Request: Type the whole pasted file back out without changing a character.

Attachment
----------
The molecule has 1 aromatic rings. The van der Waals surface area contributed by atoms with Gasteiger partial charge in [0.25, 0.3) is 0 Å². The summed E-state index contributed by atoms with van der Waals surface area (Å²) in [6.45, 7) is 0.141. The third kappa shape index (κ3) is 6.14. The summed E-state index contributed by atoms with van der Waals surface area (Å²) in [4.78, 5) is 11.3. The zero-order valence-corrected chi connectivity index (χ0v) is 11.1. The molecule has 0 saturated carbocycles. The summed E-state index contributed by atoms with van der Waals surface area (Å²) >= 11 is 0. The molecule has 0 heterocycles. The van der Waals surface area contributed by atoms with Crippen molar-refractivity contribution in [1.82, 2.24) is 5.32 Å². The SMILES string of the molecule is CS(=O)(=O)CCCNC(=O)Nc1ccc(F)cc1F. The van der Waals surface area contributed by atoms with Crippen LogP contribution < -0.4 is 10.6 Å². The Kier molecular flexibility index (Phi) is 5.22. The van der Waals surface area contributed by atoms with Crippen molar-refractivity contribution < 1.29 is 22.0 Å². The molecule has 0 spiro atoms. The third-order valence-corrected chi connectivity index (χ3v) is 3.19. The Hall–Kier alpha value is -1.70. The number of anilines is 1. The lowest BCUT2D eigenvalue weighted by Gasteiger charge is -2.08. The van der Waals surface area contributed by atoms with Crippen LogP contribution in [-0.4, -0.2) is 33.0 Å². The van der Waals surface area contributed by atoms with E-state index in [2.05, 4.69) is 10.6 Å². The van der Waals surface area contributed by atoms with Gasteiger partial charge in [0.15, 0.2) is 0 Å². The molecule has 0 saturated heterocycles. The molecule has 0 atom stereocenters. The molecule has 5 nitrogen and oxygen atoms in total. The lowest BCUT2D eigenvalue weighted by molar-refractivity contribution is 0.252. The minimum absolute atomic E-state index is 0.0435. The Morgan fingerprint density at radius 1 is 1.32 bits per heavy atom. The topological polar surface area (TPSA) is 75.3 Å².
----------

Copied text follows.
The molecule has 1 aromatic rings. The van der Waals surface area contributed by atoms with Gasteiger partial charge in [0.25, 0.3) is 0 Å². The summed E-state index contributed by atoms with van der Waals surface area (Å²) in [6.45, 7) is 0.141. The third kappa shape index (κ3) is 6.14. The summed E-state index contributed by atoms with van der Waals surface area (Å²) in [4.78, 5) is 11.3. The zero-order valence-corrected chi connectivity index (χ0v) is 11.1. The molecule has 0 saturated carbocycles. The summed E-state index contributed by atoms with van der Waals surface area (Å²) >= 11 is 0. The molecule has 0 heterocycles. The van der Waals surface area contributed by atoms with Crippen molar-refractivity contribution in [1.82, 2.24) is 5.32 Å². The SMILES string of the molecule is CS(=O)(=O)CCCNC(=O)Nc1ccc(F)cc1F. The van der Waals surface area contributed by atoms with Crippen LogP contribution < -0.4 is 10.6 Å². The Kier molecular flexibility index (Phi) is 5.22. The van der Waals surface area contributed by atoms with Crippen molar-refractivity contribution < 1.29 is 22.0 Å². The molecule has 0 spiro atoms. The third-order valence-corrected chi connectivity index (χ3v) is 3.19. The Hall–Kier alpha value is -1.70. The number of anilines is 1. The lowest BCUT2D eigenvalue weighted by Gasteiger charge is -2.08. The van der Waals surface area contributed by atoms with Crippen LogP contribution in [-0.4, -0.2) is 33.0 Å². The van der Waals surface area contributed by atoms with E-state index in [2.05, 4.69) is 10.6 Å². The van der Waals surface area contributed by atoms with Gasteiger partial charge in [0.15, 0.2) is 0 Å². The molecule has 0 saturated heterocycles. The molecule has 0 atom stereocenters. The molecule has 5 nitrogen and oxygen atoms in total. The lowest BCUT2D eigenvalue weighted by molar-refractivity contribution is 0.252. The minimum absolute atomic E-state index is 0.0435. The Morgan fingerprint density at radius 1 is 1.32 bits per heavy atom. The topological polar surface area (TPSA) is 75.3 Å².